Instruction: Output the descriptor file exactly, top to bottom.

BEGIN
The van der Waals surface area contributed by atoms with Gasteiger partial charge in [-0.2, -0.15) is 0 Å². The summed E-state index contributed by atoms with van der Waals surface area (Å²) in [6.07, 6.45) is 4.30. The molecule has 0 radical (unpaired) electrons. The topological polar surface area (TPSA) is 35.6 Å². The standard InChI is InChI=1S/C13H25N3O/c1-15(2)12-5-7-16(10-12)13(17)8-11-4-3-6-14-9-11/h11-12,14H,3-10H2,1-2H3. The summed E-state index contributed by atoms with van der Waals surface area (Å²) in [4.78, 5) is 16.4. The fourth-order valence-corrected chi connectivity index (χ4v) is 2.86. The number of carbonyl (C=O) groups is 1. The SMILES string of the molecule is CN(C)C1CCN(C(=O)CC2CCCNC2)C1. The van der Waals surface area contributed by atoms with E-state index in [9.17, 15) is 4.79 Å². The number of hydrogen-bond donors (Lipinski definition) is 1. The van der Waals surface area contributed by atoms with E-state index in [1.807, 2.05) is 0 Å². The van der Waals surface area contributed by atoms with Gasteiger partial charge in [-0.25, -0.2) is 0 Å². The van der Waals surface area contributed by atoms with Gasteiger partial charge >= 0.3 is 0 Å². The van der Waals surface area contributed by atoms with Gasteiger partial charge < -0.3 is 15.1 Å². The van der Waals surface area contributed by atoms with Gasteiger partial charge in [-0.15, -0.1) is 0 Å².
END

The van der Waals surface area contributed by atoms with Gasteiger partial charge in [-0.2, -0.15) is 0 Å². The summed E-state index contributed by atoms with van der Waals surface area (Å²) in [6.07, 6.45) is 4.30. The molecule has 0 radical (unpaired) electrons. The topological polar surface area (TPSA) is 35.6 Å². The standard InChI is InChI=1S/C13H25N3O/c1-15(2)12-5-7-16(10-12)13(17)8-11-4-3-6-14-9-11/h11-12,14H,3-10H2,1-2H3. The summed E-state index contributed by atoms with van der Waals surface area (Å²) in [4.78, 5) is 16.4. The fourth-order valence-corrected chi connectivity index (χ4v) is 2.86. The number of carbonyl (C=O) groups is 1. The SMILES string of the molecule is CN(C)C1CCN(C(=O)CC2CCCNC2)C1. The van der Waals surface area contributed by atoms with E-state index in [9.17, 15) is 4.79 Å². The number of hydrogen-bond donors (Lipinski definition) is 1. The van der Waals surface area contributed by atoms with E-state index in [1.807, 2.05) is 0 Å². The van der Waals surface area contributed by atoms with Gasteiger partial charge in [-0.25, -0.2) is 0 Å². The van der Waals surface area contributed by atoms with Gasteiger partial charge >= 0.3 is 0 Å². The van der Waals surface area contributed by atoms with Gasteiger partial charge < -0.3 is 15.1 Å². The van der Waals surface area contributed by atoms with Gasteiger partial charge in [-0.15, -0.1) is 0 Å².